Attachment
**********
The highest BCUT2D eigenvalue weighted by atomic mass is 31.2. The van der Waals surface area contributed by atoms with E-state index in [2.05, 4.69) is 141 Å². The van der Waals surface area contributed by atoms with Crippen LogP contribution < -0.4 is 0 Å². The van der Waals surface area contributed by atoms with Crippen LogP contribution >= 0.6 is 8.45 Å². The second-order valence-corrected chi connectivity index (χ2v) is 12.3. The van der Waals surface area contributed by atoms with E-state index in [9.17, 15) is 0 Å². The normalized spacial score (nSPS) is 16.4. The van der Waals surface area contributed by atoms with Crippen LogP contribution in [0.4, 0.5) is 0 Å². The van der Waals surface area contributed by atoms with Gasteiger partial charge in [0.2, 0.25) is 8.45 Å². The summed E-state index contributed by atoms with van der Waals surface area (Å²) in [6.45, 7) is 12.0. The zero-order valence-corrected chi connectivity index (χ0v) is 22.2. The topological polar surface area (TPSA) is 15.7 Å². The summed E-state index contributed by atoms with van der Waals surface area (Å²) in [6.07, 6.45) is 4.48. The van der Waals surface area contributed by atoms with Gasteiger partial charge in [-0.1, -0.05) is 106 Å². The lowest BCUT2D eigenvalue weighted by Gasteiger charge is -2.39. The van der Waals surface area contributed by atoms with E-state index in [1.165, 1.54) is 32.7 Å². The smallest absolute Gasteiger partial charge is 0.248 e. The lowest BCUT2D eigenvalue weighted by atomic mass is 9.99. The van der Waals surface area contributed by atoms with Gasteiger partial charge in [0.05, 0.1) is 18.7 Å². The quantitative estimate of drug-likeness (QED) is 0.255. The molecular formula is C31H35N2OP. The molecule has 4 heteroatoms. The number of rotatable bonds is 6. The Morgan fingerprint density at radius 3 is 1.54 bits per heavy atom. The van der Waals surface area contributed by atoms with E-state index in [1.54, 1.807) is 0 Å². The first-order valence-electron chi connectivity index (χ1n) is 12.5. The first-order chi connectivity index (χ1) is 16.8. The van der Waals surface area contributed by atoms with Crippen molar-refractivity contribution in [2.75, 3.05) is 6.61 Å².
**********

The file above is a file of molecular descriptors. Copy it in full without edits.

The highest BCUT2D eigenvalue weighted by atomic mass is 31.2. The van der Waals surface area contributed by atoms with E-state index in [2.05, 4.69) is 141 Å². The van der Waals surface area contributed by atoms with Crippen LogP contribution < -0.4 is 0 Å². The van der Waals surface area contributed by atoms with Crippen LogP contribution >= 0.6 is 8.45 Å². The second-order valence-corrected chi connectivity index (χ2v) is 12.3. The van der Waals surface area contributed by atoms with E-state index in [9.17, 15) is 0 Å². The normalized spacial score (nSPS) is 16.4. The van der Waals surface area contributed by atoms with Crippen LogP contribution in [0.4, 0.5) is 0 Å². The van der Waals surface area contributed by atoms with Gasteiger partial charge in [0.2, 0.25) is 8.45 Å². The summed E-state index contributed by atoms with van der Waals surface area (Å²) in [6.45, 7) is 12.0. The zero-order valence-corrected chi connectivity index (χ0v) is 22.2. The topological polar surface area (TPSA) is 15.7 Å². The summed E-state index contributed by atoms with van der Waals surface area (Å²) in [6.07, 6.45) is 4.48. The van der Waals surface area contributed by atoms with Gasteiger partial charge in [-0.1, -0.05) is 106 Å². The lowest BCUT2D eigenvalue weighted by Gasteiger charge is -2.39. The van der Waals surface area contributed by atoms with E-state index in [1.165, 1.54) is 32.7 Å². The smallest absolute Gasteiger partial charge is 0.248 e. The lowest BCUT2D eigenvalue weighted by atomic mass is 9.99. The van der Waals surface area contributed by atoms with Gasteiger partial charge in [0.05, 0.1) is 18.7 Å². The quantitative estimate of drug-likeness (QED) is 0.255. The molecular formula is C31H35N2OP. The molecule has 4 heteroatoms. The number of rotatable bonds is 6. The Morgan fingerprint density at radius 3 is 1.54 bits per heavy atom. The van der Waals surface area contributed by atoms with E-state index in [1.54, 1.807) is 0 Å². The first-order valence-electron chi connectivity index (χ1n) is 12.5. The first-order chi connectivity index (χ1) is 16.8. The van der Waals surface area contributed by atoms with Crippen molar-refractivity contribution in [2.75, 3.05) is 6.61 Å².